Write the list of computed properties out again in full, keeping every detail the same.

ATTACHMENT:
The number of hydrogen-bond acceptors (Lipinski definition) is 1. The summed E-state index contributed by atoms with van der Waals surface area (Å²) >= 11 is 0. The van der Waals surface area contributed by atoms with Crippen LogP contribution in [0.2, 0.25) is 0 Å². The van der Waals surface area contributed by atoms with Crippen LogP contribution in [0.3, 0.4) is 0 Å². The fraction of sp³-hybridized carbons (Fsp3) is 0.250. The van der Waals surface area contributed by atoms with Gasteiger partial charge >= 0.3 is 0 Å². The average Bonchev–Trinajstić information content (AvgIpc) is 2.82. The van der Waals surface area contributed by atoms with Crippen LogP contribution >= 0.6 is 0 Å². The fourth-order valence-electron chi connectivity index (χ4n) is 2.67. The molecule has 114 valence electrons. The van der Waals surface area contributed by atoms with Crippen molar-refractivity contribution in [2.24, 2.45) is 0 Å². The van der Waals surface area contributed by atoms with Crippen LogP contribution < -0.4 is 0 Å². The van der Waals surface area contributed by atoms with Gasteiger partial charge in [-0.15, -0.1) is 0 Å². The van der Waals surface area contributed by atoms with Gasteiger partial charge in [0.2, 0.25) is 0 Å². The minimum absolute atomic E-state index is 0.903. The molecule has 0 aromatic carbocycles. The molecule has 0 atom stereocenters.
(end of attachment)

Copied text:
The number of hydrogen-bond acceptors (Lipinski definition) is 1. The summed E-state index contributed by atoms with van der Waals surface area (Å²) >= 11 is 0. The van der Waals surface area contributed by atoms with Crippen LogP contribution in [0.2, 0.25) is 0 Å². The van der Waals surface area contributed by atoms with Crippen LogP contribution in [0.3, 0.4) is 0 Å². The fraction of sp³-hybridized carbons (Fsp3) is 0.250. The van der Waals surface area contributed by atoms with Gasteiger partial charge >= 0.3 is 0 Å². The average Bonchev–Trinajstić information content (AvgIpc) is 2.82. The van der Waals surface area contributed by atoms with Crippen LogP contribution >= 0.6 is 0 Å². The fourth-order valence-electron chi connectivity index (χ4n) is 2.67. The molecule has 114 valence electrons. The van der Waals surface area contributed by atoms with Crippen molar-refractivity contribution in [2.24, 2.45) is 0 Å². The van der Waals surface area contributed by atoms with Crippen LogP contribution < -0.4 is 0 Å². The van der Waals surface area contributed by atoms with Gasteiger partial charge in [-0.15, -0.1) is 0 Å². The van der Waals surface area contributed by atoms with Gasteiger partial charge in [0.2, 0.25) is 0 Å². The minimum absolute atomic E-state index is 0.903. The molecule has 0 aromatic carbocycles. The molecule has 0 atom stereocenters.